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Weaver Wednesday [54]: Yellow-mantled Weaver

2013-06-26 (382)

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Yellow-mantled Weaver

Yellow-mantled Weaver

The Yellow-mantled Weaver Ploceus tricolor has a striking plumage but is a quiet weaver of the forest canopy. It is black with a yellow hind-collar. The breast and belly are chestnut in the male and matt black in the female. The head of the juvenile is chestnut. Two other weaver species are similar in appearance. Subspecies castaneofuscus of Vieillot's Black Weaver P. nigerrimus, however, is noisy and active, has no yellow collar, and has a pale eye. The very rare Golden-naped Weaver P. aureonucha has a yellow hind-collar but differs in having a yellow line down its back.

The Yellow-mantled Weaver occurs from Sierra Leone to Uganda and south to northern Angola. It occurred in Kakamega Forest in western Kenya but there are no recent records. Two subspecies of the Yellow-mantled Weaver are recognised (see map below, based on Birds of Africa): Yellow-mantled Weaver map
P. t. tricolor Sierra Leone to Congo (red on map).
P. t. interscapularis, in DRCongo, Uganda, and NW Angola (blue on map). The male of this subspecies is like the nominate. The female differes from the nominate female in having a duller breast and belly, and a red eye (rather than brown).

The Yellow-mantled Weaver inhabits the high forest canopy, particularly along rivers or near swamps. It feeds on insects, including grasshoppers, crickets, ants, caterpillars and butterflies, termite alates; small fruits and berries. It forages in foliage usually >25 m high, searching on small twigs, and also sallies above the canopy to hawk insects. The Yellow-mantled Weaver searches the bark of dead trees like a woodpecker, working up the tree trunk in an upright posture, and in a spiral direction. It flies to clusters of dead leaves in pursuit of insects trying to escape. Its dipping flight between trees is reminiscent of a woodpecker. It may be found in groups of 4-6 birds, and joins mixed-species flocks, especially at fruiting trees. It does not descend to the undergrowth, is usually silent, and thus easily overlooked.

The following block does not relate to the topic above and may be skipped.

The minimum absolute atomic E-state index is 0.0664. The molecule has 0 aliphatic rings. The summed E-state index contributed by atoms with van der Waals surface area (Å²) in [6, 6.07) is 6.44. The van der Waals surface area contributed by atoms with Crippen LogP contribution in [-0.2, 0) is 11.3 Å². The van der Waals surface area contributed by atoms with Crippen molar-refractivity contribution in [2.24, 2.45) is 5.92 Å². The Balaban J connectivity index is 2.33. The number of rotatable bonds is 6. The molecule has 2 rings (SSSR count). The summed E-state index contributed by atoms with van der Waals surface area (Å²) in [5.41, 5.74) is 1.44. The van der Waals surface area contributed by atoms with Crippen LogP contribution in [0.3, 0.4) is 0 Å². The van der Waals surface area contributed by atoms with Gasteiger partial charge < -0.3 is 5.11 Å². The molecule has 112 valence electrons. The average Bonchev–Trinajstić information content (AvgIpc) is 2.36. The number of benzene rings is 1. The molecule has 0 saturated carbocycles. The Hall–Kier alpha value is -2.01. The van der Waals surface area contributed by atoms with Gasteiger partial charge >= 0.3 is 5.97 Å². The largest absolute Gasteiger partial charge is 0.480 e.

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The Yellow-mantled Weaver is a monogamous, colonial nester, with up to 50 nests (average of ll, in 52 colonies in Liberia); one colony at Kumasi in Ghana contained about 500 nests. In mature forest in Liberia, 12 of 31 colonies were close to Palm-nut Vulture Gypohierax angolensis nests. The nest is a coarsely woven retort with a wide entrance tunnel. The nest is suspended at end of a thin bough at 20-50 m above the ground. The nest is constructed of rootlets, vine tendrils and fibres, and is lined with soft fibres. The eggs are white, almost translucent, or plain blue.

The African Harrier Hawk Polyboroides typus is a major nest predator in Liberia. A colony in Ghana was destroyed by crows, harrier hawks and other raptors. The Yellow-mantled Weaver is parasitized by the Diederik Cuckoo Chrysococcyx capius.

The Yellow-mantled Weaver has 2 PHOWN records, both from Ghana. Many more PHOWN records are needed for this species from all parts of its range (see PHOWN summary). Submit any weaver nest records to PHOWN (PHOtos of Weaver Nests) via the Virtual Museum upload site.

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